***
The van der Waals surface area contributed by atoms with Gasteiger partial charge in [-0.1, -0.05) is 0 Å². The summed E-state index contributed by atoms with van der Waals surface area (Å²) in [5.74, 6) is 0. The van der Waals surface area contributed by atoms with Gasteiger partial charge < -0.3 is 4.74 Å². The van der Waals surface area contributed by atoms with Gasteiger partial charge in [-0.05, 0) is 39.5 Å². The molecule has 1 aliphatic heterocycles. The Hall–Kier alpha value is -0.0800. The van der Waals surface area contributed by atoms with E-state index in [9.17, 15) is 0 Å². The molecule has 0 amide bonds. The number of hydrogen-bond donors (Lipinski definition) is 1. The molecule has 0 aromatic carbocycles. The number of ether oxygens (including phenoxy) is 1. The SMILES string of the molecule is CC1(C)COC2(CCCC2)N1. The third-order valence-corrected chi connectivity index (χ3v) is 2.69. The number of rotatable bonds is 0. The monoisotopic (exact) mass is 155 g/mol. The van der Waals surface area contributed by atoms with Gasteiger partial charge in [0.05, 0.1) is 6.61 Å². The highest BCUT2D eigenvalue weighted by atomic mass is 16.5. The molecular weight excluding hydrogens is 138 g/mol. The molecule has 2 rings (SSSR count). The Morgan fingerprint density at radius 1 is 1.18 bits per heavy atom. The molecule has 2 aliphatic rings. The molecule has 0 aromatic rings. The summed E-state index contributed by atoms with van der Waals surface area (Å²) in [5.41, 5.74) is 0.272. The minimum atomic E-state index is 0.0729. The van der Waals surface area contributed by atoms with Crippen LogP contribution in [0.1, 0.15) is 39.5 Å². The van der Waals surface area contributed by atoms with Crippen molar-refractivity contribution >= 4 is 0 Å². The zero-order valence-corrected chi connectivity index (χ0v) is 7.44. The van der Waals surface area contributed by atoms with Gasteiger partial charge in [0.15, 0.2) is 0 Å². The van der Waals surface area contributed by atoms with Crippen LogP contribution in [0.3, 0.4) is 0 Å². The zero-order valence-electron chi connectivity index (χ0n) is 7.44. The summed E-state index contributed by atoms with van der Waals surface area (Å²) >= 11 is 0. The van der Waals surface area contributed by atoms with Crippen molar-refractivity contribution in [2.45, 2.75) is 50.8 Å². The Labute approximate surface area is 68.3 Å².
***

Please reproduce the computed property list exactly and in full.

The van der Waals surface area contributed by atoms with Gasteiger partial charge in [-0.1, -0.05) is 0 Å². The summed E-state index contributed by atoms with van der Waals surface area (Å²) in [5.74, 6) is 0. The van der Waals surface area contributed by atoms with Gasteiger partial charge < -0.3 is 4.74 Å². The van der Waals surface area contributed by atoms with Gasteiger partial charge in [-0.05, 0) is 39.5 Å². The molecule has 1 aliphatic heterocycles. The Hall–Kier alpha value is -0.0800. The van der Waals surface area contributed by atoms with E-state index in [9.17, 15) is 0 Å². The molecule has 0 amide bonds. The number of hydrogen-bond donors (Lipinski definition) is 1. The molecule has 0 aromatic carbocycles. The number of ether oxygens (including phenoxy) is 1. The SMILES string of the molecule is CC1(C)COC2(CCCC2)N1. The third-order valence-corrected chi connectivity index (χ3v) is 2.69. The number of rotatable bonds is 0. The monoisotopic (exact) mass is 155 g/mol. The van der Waals surface area contributed by atoms with Gasteiger partial charge in [0.05, 0.1) is 6.61 Å². The highest BCUT2D eigenvalue weighted by atomic mass is 16.5. The molecular weight excluding hydrogens is 138 g/mol. The molecule has 2 rings (SSSR count). The Morgan fingerprint density at radius 1 is 1.18 bits per heavy atom. The molecule has 2 aliphatic rings. The molecule has 0 aromatic rings. The summed E-state index contributed by atoms with van der Waals surface area (Å²) in [5.41, 5.74) is 0.272. The minimum atomic E-state index is 0.0729. The van der Waals surface area contributed by atoms with Crippen LogP contribution in [0.1, 0.15) is 39.5 Å². The van der Waals surface area contributed by atoms with Crippen molar-refractivity contribution >= 4 is 0 Å². The zero-order valence-corrected chi connectivity index (χ0v) is 7.44. The van der Waals surface area contributed by atoms with Gasteiger partial charge in [0.15, 0.2) is 0 Å². The van der Waals surface area contributed by atoms with Crippen LogP contribution in [0.3, 0.4) is 0 Å². The zero-order valence-electron chi connectivity index (χ0n) is 7.44. The summed E-state index contributed by atoms with van der Waals surface area (Å²) >= 11 is 0. The van der Waals surface area contributed by atoms with Crippen molar-refractivity contribution in [2.45, 2.75) is 50.8 Å². The Labute approximate surface area is 68.3 Å².